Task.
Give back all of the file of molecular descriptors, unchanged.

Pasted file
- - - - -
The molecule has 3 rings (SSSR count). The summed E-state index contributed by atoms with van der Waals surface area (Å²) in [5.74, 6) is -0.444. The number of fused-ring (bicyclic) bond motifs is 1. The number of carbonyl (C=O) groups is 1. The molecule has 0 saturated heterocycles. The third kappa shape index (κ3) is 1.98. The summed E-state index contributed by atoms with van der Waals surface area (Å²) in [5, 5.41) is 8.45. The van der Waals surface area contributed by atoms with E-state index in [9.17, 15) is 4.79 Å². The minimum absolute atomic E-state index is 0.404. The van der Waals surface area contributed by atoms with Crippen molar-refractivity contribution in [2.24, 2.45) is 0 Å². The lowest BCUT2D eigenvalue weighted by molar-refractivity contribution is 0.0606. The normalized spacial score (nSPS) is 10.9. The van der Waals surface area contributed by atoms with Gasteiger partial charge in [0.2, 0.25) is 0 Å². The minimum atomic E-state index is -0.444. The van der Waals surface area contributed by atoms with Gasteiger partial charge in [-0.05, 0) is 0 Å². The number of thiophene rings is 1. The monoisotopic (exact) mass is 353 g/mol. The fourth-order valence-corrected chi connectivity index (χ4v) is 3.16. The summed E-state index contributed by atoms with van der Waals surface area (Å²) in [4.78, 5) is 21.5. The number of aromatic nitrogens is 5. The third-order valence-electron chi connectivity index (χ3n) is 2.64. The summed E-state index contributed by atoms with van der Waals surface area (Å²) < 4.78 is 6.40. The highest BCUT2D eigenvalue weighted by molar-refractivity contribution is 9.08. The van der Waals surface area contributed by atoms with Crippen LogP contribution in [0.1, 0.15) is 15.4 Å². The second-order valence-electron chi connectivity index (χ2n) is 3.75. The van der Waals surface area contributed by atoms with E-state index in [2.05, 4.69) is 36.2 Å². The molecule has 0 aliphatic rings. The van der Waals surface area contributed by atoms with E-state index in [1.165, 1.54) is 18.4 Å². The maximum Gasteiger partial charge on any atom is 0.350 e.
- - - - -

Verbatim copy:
The molecule has 3 rings (SSSR count). The summed E-state index contributed by atoms with van der Waals surface area (Å²) in [5.74, 6) is -0.444. The number of fused-ring (bicyclic) bond motifs is 1. The number of carbonyl (C=O) groups is 1. The molecule has 0 saturated heterocycles. The third kappa shape index (κ3) is 1.98. The summed E-state index contributed by atoms with van der Waals surface area (Å²) in [5, 5.41) is 8.45. The van der Waals surface area contributed by atoms with E-state index in [9.17, 15) is 4.79 Å². The minimum absolute atomic E-state index is 0.404. The van der Waals surface area contributed by atoms with Crippen molar-refractivity contribution in [2.24, 2.45) is 0 Å². The lowest BCUT2D eigenvalue weighted by molar-refractivity contribution is 0.0606. The normalized spacial score (nSPS) is 10.9. The van der Waals surface area contributed by atoms with Gasteiger partial charge in [0.2, 0.25) is 0 Å². The minimum atomic E-state index is -0.444. The van der Waals surface area contributed by atoms with Gasteiger partial charge in [-0.05, 0) is 0 Å². The number of thiophene rings is 1. The monoisotopic (exact) mass is 353 g/mol. The fourth-order valence-corrected chi connectivity index (χ4v) is 3.16. The summed E-state index contributed by atoms with van der Waals surface area (Å²) in [4.78, 5) is 21.5. The number of aromatic nitrogens is 5. The third-order valence-electron chi connectivity index (χ3n) is 2.64. The summed E-state index contributed by atoms with van der Waals surface area (Å²) < 4.78 is 6.40. The highest BCUT2D eigenvalue weighted by molar-refractivity contribution is 9.08. The van der Waals surface area contributed by atoms with Crippen LogP contribution in [0.1, 0.15) is 15.4 Å². The second-order valence-electron chi connectivity index (χ2n) is 3.75. The van der Waals surface area contributed by atoms with E-state index in [2.05, 4.69) is 36.2 Å². The molecule has 0 aliphatic rings. The van der Waals surface area contributed by atoms with E-state index in [1.165, 1.54) is 18.4 Å². The maximum Gasteiger partial charge on any atom is 0.350 e.